Gregory S. Gallopoulos – Senior Vice President, General Counsel and Secretary of the company since January 2010; Vice President and Deputy General Counsel of the company, July 2008 – January 2010; Managing Partner of Jenner & Block LLP, January 2005 – June 2008
55
 
 
Jeffrey S. Geiger – Vice President of the company and President of Electric Boat Corporation since November 2013; Vice President of the company and President of Bath Iron Works Corporation, April 2009 – November 2013; Senior Vice President, Operations and Engineering of Bath Iron Works, March 2008 – March 2009
53
 
 
Robert W. Helm – Senior Vice President, Planning and Development of the company since May 2010; Vice President, Government Relations of Northrop Grumman Corporation, August 1989 – April 2010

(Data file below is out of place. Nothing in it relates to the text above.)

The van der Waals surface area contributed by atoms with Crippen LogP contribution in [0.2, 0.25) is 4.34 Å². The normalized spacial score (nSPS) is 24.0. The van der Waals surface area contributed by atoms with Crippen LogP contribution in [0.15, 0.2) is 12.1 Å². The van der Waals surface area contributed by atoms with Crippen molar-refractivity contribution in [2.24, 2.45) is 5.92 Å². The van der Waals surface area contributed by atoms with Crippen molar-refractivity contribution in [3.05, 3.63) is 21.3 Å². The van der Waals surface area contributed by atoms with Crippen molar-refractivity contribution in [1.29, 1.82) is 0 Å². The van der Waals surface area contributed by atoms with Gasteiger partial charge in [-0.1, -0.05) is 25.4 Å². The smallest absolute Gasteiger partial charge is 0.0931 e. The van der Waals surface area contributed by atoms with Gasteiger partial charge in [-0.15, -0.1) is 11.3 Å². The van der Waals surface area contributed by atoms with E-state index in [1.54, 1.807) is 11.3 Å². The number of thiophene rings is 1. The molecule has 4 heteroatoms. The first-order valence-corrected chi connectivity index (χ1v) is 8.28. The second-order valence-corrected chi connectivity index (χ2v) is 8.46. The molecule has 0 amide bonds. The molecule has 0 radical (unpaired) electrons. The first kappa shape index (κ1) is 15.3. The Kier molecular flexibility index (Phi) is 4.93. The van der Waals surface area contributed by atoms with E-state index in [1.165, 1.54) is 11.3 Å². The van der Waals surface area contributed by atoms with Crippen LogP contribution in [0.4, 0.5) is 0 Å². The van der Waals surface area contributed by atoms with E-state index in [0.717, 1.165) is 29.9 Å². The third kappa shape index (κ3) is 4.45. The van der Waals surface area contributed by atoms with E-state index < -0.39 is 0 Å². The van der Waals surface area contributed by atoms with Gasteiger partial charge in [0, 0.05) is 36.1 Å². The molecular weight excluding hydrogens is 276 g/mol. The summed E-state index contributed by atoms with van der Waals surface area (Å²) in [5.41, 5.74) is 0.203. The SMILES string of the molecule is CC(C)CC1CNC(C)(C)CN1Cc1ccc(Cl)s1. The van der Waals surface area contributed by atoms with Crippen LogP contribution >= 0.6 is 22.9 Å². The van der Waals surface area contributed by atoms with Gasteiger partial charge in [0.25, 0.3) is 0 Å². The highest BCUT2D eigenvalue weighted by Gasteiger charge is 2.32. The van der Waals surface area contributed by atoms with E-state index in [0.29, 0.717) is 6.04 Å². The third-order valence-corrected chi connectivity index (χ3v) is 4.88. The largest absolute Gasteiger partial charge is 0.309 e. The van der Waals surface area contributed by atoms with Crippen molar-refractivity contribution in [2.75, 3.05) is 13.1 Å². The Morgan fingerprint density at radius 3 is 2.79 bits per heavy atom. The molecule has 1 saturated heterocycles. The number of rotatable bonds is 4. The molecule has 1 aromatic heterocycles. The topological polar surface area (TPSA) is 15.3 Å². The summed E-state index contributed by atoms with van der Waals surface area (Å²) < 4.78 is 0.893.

63
 
 
S. Daniel Johnson – Executive Vice President, Information Systems and Technology, and President of General Dynamics Information Technology since January 2015; Vice President of the company and President of General Dynamics Information Technology, April 2008 – December 2014; Executive Vice President of General Dynamics Information Technology, July 2006 – March 2008
67
 
 
Kimberly A. Kuryea – Vice President and Controller of the company since September 2011; Chief Financial Officer of General Dynamics Advanced Information Systems, November 2007 – August 2011; Staff Vice President, Internal Audit of the company, March 2004 – October 2007
47
 
 
Joseph T. Lombardo – Executive Vice President, Aerospace, since April 2007; President of Gulfstream Aerospace Corporation, April 2007 – September 2011; Vice President of the company and Chief Operating Officer of Gulfstream Aerospace Corporation, May 2002 – April 2007
67
 
 
Christopher Marzilli – Vice President of the company and President of General Dynamics Mission Systems since January 2015; Vice President of the company and President of General Dynamics C4 Systems, January 2006 – December 2014; Senior Vice President and Deputy General Manager of General Dynamics C4 Systems, November 2003 – January 2006
55